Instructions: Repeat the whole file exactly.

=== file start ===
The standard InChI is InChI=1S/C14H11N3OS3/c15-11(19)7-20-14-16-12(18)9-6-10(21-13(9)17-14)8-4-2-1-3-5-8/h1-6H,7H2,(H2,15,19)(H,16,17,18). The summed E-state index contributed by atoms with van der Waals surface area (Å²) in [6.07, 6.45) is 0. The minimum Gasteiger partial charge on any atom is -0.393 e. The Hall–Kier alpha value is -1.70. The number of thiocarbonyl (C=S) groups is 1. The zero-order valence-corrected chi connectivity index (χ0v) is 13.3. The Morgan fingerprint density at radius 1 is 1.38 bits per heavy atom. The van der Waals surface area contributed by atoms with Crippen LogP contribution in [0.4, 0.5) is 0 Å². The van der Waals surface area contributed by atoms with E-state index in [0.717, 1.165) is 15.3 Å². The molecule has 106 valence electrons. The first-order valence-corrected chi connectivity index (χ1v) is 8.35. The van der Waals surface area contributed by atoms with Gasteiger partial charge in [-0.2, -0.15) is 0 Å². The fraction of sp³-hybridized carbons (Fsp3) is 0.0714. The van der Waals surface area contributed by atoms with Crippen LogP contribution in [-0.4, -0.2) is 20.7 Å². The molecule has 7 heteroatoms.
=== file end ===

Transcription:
The standard InChI is InChI=1S/C14H11N3OS3/c15-11(19)7-20-14-16-12(18)9-6-10(21-13(9)17-14)8-4-2-1-3-5-8/h1-6H,7H2,(H2,15,19)(H,16,17,18). The summed E-state index contributed by atoms with van der Waals surface area (Å²) in [6.07, 6.45) is 0. The minimum Gasteiger partial charge on any atom is -0.393 e. The Hall–Kier alpha value is -1.70. The number of thiocarbonyl (C=S) groups is 1. The zero-order valence-corrected chi connectivity index (χ0v) is 13.3. The Morgan fingerprint density at radius 1 is 1.38 bits per heavy atom. The van der Waals surface area contributed by atoms with Crippen LogP contribution in [0.4, 0.5) is 0 Å². The van der Waals surface area contributed by atoms with E-state index in [0.717, 1.165) is 15.3 Å². The molecule has 106 valence electrons. The first-order valence-corrected chi connectivity index (χ1v) is 8.35. The van der Waals surface area contributed by atoms with Gasteiger partial charge in [-0.2, -0.15) is 0 Å². The fraction of sp³-hybridized carbons (Fsp3) is 0.0714. The van der Waals surface area contributed by atoms with Crippen LogP contribution in [-0.4, -0.2) is 20.7 Å². The molecule has 7 heteroatoms.